Does Organizational Flexibility And Contingent Work Mean The End Of Succession Planning?

Michael Rander

Companies that use contingent workers across the organizational hierarchy – from manufacturing floor employees to a rent-a-CFO – are clearly trying to stay as agile and flexible as possible to face the future demands of the digital economy. Right?

The digital economy is driven by innovation and technology. And as millennials and Generation Z begin to take over the workforce, the rise of contingent workers, robots, and artificial intelligence is destined to transform entire industries and bring organizational flexibility high on the list of executive priorities.

Does that mean that succession planning is a thing of the past? After all, if you are nimble enough to replace any person in the company hierarchy quickly, why take the long-term talent-management approach?

It’s time to rethink succession planning

Without question, the digital economy is driving the contingent workforce and the gig economy. However, it is also driving the rise of digital workers who are becoming intrinsic to a business’ success. Their technological knowledge and use of available tools create competitive advantage, organizational efficiency, and live decision-making processes across their organizations. While technology itself may be a big part of that equation, industry experience, corporate culture, organizational leadership, and management of new technology are also critical to a digital worker’s success. And for that reason, new contingent workers, who are brought in from outside company ranks, cannot instantly assimilate and adopt these components.

To make the most of this fast, ever-changing workforce, businesses should have a clear strategic direction, a compelling corporate culture, and a sense of leadership continuity to truly become – and remain – a successful Live Business underpinned by a digital workforce. Effective integration of a fluctuating contingent and digital workforce calls for management of this constant two-way flow of workers. In the end, that responsibility falls on the executive management team, and they can only achieve this if planned for ahead of time.

As it turns out, the leadership team and associated management skill set might be a problem, though. Recent research showed that 86% of companies believe that leadership is a top challenge. And if that wasn’t alarming by itself, a mere 10% believe that they have a good succession plan in place for the future, which seems to leave the vast majority of businesses with sub-optimal leadership and no clear plans to change that situation. To top this off, a Deloitte study showed that two-thirds of millennials are expressing a desire to leave their current organizations by 2020.

The potential for massive corporate leadership turbulence is clear – unless you plan for it, that is. As the pace of outside influences affecting your company increases, succession planning becomes the glue that can hold your business together through these pivotal changes. Yet, there are a few significant differences to consider.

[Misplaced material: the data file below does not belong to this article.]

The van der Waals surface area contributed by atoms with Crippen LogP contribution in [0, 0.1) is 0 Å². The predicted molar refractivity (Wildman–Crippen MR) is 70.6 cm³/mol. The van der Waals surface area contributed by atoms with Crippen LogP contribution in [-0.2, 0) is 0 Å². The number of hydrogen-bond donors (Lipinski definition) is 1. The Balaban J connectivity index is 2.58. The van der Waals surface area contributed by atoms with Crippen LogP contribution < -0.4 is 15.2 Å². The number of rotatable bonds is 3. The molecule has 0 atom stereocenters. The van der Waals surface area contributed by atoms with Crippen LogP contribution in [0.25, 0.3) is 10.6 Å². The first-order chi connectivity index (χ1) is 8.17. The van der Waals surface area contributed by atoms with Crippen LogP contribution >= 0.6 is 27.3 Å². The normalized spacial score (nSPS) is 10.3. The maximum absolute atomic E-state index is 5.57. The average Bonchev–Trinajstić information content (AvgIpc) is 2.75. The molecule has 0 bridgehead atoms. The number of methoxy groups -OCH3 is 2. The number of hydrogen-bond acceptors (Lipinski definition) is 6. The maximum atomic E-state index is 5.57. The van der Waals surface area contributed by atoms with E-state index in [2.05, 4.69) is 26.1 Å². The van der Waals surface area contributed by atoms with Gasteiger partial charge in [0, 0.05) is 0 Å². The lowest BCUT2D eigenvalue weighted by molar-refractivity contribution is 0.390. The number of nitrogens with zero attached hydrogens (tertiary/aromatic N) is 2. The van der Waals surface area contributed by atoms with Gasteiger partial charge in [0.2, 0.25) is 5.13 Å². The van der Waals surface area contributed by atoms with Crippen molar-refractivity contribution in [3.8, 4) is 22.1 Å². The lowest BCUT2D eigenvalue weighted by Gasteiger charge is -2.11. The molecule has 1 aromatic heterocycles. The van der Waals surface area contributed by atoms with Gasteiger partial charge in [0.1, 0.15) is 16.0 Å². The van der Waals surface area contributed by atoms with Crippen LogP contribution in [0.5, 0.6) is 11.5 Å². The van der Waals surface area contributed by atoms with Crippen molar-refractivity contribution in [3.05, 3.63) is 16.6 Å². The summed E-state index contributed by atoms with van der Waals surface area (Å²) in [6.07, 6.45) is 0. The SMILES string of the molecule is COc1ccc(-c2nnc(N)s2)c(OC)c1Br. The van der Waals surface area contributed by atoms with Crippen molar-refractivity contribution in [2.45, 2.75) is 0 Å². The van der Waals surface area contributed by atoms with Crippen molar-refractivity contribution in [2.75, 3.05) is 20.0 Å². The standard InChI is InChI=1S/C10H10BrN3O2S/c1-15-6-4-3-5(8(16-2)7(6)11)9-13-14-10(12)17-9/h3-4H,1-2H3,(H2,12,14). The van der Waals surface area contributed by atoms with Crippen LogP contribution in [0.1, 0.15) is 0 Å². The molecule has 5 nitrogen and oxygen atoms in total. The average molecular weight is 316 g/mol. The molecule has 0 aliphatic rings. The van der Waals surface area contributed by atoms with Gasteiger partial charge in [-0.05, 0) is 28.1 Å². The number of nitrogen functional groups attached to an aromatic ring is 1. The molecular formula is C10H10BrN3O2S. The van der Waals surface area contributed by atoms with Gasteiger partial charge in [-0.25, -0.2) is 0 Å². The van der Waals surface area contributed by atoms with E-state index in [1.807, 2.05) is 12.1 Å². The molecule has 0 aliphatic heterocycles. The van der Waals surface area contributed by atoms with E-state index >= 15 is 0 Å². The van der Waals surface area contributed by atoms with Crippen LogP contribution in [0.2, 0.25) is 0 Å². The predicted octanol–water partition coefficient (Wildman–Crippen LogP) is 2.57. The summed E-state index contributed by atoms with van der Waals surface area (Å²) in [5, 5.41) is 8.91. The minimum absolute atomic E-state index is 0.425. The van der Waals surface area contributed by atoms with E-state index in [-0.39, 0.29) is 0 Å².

• Beyond the mere access to available talent, succession planning for contingent workers should provide measures to ensure cross-functional collaboration, quick ramp-up times, and cultural integration. This approach increases employee engagement and effectively leverages a constant flow of workforce insights coming from a myriad of old and new resources.
  • For digital workers who are critical to a brand’s success based on their ability to enable and make the right business critical, in-the-moment decisions, succession planning is all about reducing organizational risk. Not only does this bring talent continuity, but it also, in fact, ensures the long-term survival of the company.
  • Instead of determining the traits of your ideal leaders, McKinsey suggests focusing succession planning on the specific market and competitive context that new leaders will be facing going forward. With the advent of the next generations in the workforce and the digital economy, market context will be one of constant change and innovation. But, it will also be critically marked by a need for corporate continuity to pull all of the constantly moving pieces of the internal organization, ecosystem, and customers together in a cohesive way.

Even in the gig economy, workforce automation, contingent workers, and succession planning, if implemented the right way, will actually help drive organizational flexibility, employee productivity, and corporate identity. What are you doing to plan for the future of your organization?

Learn more about the rise of the digital worker and the future of work. Read the Digitalist’s executive research white paper “Live Business: The Rise of the Digital Workforce.”


About Michael Rander

Michael Rander is the Global Research Director for Future of Work at SAP. He is an experienced project manager, strategic and competitive market researcher, and operations manager, as well as an avid photographer, athlete, traveler, and entrepreneur.